- Associated Press - Wednesday, July 23, 2014

JUNEAU, Alaska (AP) - Two workers at a remote Alaska lodge have been indicted on assault and weapons charges after allegedly confronting two guests while brandishing loaded firearms.

A grand jury returned indictments Friday against Michael G. York, 26, and Devon G. Fernandez, 35, both of whom worked for Icy Bay Lodge, which is about 300 miles southeast of Anchorage and between the communities of Cordova and Yakutat, the Juneau Empire reported (http://is.gd/OBpSOU ) Wednesday.

The two Icy Bay Lodge employees are accused of being intoxicated and brandishing weapons on June 27 when they confronted two people staying at the lodge and connected to a Diablo, California, gold exploration and mining company.

York and Fernandez confronted Steve Gorin, who owns the Orovada Exploration and Mining Inc., and his assistant, Amy Oakley, according to court documents.

Court documents didn’t list why York, a guide at the lodge, and Fernandez, the lodge’s boat captain, were upset. But Yakutat Police Chief Robert Baty previously said officers determined that York and Fernandez had become extremely intoxicated and confronted the California duo about “mining and its effects on Alaska.” Baty had said the Californians had not been drinking.

York threatened Gorin in his cabin, which prompted Oakley to seek help, according to an affidavit. York and Fernandez then got into a fight with Gorin outside the cabin.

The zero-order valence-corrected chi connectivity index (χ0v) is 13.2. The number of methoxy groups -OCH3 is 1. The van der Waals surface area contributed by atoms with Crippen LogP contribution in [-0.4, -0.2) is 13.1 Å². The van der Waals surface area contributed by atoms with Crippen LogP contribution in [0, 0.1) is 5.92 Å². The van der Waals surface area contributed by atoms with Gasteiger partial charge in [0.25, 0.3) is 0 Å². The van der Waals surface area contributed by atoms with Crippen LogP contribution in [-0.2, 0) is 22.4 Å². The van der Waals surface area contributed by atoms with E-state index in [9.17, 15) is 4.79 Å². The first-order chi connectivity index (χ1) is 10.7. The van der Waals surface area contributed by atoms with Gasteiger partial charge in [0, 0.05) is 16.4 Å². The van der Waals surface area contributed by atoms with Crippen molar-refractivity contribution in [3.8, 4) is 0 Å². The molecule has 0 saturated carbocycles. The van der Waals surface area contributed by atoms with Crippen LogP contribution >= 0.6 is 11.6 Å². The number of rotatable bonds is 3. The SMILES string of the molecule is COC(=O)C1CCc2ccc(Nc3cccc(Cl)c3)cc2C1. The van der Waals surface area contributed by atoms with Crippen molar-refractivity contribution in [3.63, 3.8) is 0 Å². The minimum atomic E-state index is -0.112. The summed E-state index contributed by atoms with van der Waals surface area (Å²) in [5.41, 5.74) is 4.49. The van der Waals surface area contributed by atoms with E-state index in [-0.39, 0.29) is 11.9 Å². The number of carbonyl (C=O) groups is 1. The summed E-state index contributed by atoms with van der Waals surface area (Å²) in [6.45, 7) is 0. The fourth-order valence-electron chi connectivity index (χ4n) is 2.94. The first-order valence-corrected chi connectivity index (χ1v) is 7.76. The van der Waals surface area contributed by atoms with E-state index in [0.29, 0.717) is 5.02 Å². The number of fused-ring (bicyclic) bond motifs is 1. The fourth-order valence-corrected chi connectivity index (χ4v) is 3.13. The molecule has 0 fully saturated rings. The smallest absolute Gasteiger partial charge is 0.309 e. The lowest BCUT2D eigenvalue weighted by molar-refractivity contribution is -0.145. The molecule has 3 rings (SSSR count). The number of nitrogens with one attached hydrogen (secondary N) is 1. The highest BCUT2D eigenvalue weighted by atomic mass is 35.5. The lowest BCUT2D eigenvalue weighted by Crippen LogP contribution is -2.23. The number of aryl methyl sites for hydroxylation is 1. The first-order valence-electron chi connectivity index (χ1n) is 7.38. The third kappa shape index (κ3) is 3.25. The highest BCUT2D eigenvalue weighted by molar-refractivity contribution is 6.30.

The fight was broken up by other lodge employees, but police said York returned to Gorin’s cabin with a rifle and threatened to kill him.

“They stated they were afraid of being shot by the defendant as he wildly thrust the weapon in their direction,” Yakutat Police Department Officer Jean Achee wrote in his complaint.

York also was charged with assaulting another lodge employee, who was present at the scene, by placing her in fear of danger because of the gun.

The affidavit also says Gorin and Oakley later saw Fernandez in an area across from the cabin, and he was holding a firearm in a threatening manner.

Authorities were called that night, and an Alaska State Trooper and Achee flew to the area the following morning.

Police said they found York’s Mini-14 rifle “broken and thrown” in the woods near the lodge. Police said in the complaint that it had a loaded magazine and a live cartridge in the chamber when they found it.

Two shotguns were recovered from Fernandez’s cabin, and both were loaded and chambered, prosecutors said.

York was released from custody and is staying with his parents near Denver, court records shows. Fernandez also has been released, with the condition he not possess alcohol or firearms.

Kevin Higgins, an attorney representing Fernandez, said his client looked forward to presenting his side of the story in court.

A message left Wednesday by The Associated Press seeking comment from York’s defense attorney wasn’t immediately returned. Gorin declined comment when reached by the Empire, saying a civil lawsuit might be filed.


Information from: Juneau (Alaska) Empire, http://www.juneauempire.com

Copyright © 2016 The Washington Times, LLC.

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